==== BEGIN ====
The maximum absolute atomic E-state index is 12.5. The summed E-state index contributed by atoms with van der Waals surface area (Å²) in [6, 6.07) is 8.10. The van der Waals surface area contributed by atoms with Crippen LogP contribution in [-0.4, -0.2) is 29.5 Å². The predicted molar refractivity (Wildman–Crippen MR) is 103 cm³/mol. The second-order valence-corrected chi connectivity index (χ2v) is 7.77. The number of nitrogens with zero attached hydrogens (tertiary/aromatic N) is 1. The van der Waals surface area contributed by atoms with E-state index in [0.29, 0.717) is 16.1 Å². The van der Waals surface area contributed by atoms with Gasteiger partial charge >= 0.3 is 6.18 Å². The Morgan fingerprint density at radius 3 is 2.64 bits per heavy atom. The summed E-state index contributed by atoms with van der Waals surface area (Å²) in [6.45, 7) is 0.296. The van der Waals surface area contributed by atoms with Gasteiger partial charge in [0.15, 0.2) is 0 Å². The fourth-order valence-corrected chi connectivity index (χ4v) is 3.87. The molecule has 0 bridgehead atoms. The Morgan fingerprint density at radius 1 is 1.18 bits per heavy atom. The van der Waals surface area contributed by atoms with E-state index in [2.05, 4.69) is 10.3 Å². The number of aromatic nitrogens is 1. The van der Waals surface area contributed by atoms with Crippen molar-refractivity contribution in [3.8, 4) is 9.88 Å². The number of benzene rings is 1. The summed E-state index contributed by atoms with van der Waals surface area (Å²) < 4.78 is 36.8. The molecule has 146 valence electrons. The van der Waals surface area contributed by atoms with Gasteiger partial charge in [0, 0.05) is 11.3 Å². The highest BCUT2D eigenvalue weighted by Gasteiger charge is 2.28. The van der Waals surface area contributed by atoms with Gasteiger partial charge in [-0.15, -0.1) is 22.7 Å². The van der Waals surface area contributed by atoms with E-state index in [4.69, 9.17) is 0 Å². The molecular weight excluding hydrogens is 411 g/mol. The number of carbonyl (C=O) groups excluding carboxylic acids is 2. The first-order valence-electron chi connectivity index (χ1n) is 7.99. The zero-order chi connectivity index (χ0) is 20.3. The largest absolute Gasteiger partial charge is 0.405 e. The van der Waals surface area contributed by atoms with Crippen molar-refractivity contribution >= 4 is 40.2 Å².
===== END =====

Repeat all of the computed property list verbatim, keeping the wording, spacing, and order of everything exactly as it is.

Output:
The maximum absolute atomic E-state index is 12.5. The summed E-state index contributed by atoms with van der Waals surface area (Å²) in [6, 6.07) is 8.10. The van der Waals surface area contributed by atoms with Crippen LogP contribution in [-0.4, -0.2) is 29.5 Å². The predicted molar refractivity (Wildman–Crippen MR) is 103 cm³/mol. The second-order valence-corrected chi connectivity index (χ2v) is 7.77. The number of nitrogens with zero attached hydrogens (tertiary/aromatic N) is 1. The van der Waals surface area contributed by atoms with E-state index in [0.29, 0.717) is 16.1 Å². The van der Waals surface area contributed by atoms with Gasteiger partial charge >= 0.3 is 6.18 Å². The Morgan fingerprint density at radius 3 is 2.64 bits per heavy atom. The summed E-state index contributed by atoms with van der Waals surface area (Å²) in [6.45, 7) is 0.296. The van der Waals surface area contributed by atoms with Gasteiger partial charge in [0.15, 0.2) is 0 Å². The fourth-order valence-corrected chi connectivity index (χ4v) is 3.87. The molecule has 0 bridgehead atoms. The Morgan fingerprint density at radius 1 is 1.18 bits per heavy atom. The van der Waals surface area contributed by atoms with E-state index in [2.05, 4.69) is 10.3 Å². The number of aromatic nitrogens is 1. The van der Waals surface area contributed by atoms with Crippen molar-refractivity contribution in [3.8, 4) is 9.88 Å². The number of benzene rings is 1. The summed E-state index contributed by atoms with van der Waals surface area (Å²) < 4.78 is 36.8. The molecule has 146 valence electrons. The van der Waals surface area contributed by atoms with Gasteiger partial charge in [0, 0.05) is 11.3 Å². The highest BCUT2D eigenvalue weighted by Gasteiger charge is 2.28. The van der Waals surface area contributed by atoms with Gasteiger partial charge in [-0.15, -0.1) is 22.7 Å². The van der Waals surface area contributed by atoms with E-state index in [4.69, 9.17) is 0 Å². The molecular weight excluding hydrogens is 411 g/mol. The number of carbonyl (C=O) groups excluding carboxylic acids is 2. The first-order valence-electron chi connectivity index (χ1n) is 7.99. The zero-order chi connectivity index (χ0) is 20.3. The largest absolute Gasteiger partial charge is 0.405 e. The van der Waals surface area contributed by atoms with Crippen molar-refractivity contribution >= 4 is 40.2 Å².